I am so at home in Dublin, more than any other city, that I feel it has always been familiar to me. It took me years to see through its soft charm to its bitter prickly kernel - which I quite like too.

Home Uncategorized A Dance You Should Know

A Dance You Should Know

Jeremy Kearney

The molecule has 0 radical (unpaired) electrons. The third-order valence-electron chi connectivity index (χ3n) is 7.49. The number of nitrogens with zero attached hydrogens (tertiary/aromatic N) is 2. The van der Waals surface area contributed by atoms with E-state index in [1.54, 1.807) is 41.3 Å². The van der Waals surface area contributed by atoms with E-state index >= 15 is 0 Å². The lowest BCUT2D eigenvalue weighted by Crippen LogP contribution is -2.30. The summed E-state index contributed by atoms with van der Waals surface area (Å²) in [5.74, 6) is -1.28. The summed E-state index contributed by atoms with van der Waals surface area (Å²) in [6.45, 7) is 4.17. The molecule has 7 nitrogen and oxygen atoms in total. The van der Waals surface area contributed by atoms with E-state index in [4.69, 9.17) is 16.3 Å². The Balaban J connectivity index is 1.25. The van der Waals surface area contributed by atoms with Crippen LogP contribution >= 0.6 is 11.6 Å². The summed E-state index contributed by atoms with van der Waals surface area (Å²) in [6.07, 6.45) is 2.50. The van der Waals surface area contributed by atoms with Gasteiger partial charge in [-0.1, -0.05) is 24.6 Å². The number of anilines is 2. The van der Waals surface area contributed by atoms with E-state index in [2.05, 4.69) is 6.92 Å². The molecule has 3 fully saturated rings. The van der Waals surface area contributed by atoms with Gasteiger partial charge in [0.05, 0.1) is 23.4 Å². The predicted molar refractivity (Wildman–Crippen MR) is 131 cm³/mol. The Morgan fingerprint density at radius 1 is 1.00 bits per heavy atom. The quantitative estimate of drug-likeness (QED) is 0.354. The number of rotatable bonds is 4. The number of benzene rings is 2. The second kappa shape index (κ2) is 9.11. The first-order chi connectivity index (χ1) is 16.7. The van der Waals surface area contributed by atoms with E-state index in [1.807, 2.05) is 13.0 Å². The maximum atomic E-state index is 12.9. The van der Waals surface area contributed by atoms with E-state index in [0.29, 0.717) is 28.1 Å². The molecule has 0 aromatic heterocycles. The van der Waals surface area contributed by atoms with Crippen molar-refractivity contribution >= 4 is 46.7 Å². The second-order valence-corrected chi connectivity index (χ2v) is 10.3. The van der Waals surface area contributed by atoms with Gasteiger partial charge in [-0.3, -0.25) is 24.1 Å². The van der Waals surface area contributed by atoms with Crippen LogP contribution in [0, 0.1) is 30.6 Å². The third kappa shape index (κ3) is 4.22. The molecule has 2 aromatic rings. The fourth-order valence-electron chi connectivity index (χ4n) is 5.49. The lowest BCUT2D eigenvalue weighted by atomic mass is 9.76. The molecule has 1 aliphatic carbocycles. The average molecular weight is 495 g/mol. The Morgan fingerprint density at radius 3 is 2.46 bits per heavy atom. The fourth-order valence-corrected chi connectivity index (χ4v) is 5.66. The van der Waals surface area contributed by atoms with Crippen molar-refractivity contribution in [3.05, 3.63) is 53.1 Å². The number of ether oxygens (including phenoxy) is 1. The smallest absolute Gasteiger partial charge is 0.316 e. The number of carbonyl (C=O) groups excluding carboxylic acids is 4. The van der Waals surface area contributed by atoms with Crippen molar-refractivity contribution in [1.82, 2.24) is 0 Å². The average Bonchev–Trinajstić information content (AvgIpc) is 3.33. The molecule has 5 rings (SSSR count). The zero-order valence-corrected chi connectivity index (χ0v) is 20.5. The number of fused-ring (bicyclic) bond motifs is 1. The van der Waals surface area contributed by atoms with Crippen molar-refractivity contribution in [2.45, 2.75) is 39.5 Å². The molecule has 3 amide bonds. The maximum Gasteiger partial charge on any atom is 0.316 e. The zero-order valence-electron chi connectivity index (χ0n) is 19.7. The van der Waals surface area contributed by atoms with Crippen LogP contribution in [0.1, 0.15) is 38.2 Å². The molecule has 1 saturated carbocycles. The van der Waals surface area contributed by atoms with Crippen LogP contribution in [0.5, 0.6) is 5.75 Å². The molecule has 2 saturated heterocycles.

Dancehall Days: When Showbands Ruled the Stage, Michael O’Reilly, Gill and Macmillan, 326 pp, €29.95, ISBN: 978-0717164608 I was too young for the showband phase of Irish music, which was at its peak between about 1960 and 1966. My only direct experience of a live showband was in 1969 during a family holiday to a seaside hotel at Courtown Harbour, Co Wexford. I was a reluctant teenage participant on this trip and all memories of the holiday have been forgotten except for two things. It was the week of the first moon landing and secondly, I somehow ended up in the local Tara Ballroom where Dickie Rock and the Miami Showband were appearing. I’ve no idea what I was doing there as I knew very little about the showband scene except for the odd programme on television and hearing Brendan Bowyer and the Royal Showband singing the Hucklebuck on the radio. Nothing about the night features in my memory except a compelling vision that on all the walls of the hall were large signs saying “No Close Dancing”. At the time this was mystifying to me for although I was a fairly uncommunicative teenager, I had been to some mixed school parties and a few “hops” at the local parish hall and, in my vague adolescent way, it was clear to me that the whole purpose of dancing was to get as close as possible. However, by 1969, the height of the showband boom had passed and, although there were still plenty of bands and dancehall activity, young people were now getting the latest music from radio and television, with regular music shows on RTÉ. Many were also watching programmes like Top of the Pops and Ready, Steady, Go and listening to the John Peel radio show on the British channels. But looking back, in its heyday the showband phenomenon in Ireland was a quite remarkable phenomenon. In the early 1960s there were over five hundred showbands ‑ and four hundred and fifty dance halls ‑ around the country. The most popular bands, such as Brendan Bowyer and the Royal, Dickie Rock and the Miami and the Clipper Carlton, were playing to audiences of two to three thousand people on a regular basis. Clearly this was statistically a highly popular form of entertainment, even if it was not always musically on the highest level. On one St Stephen’s night it was estimated there were…

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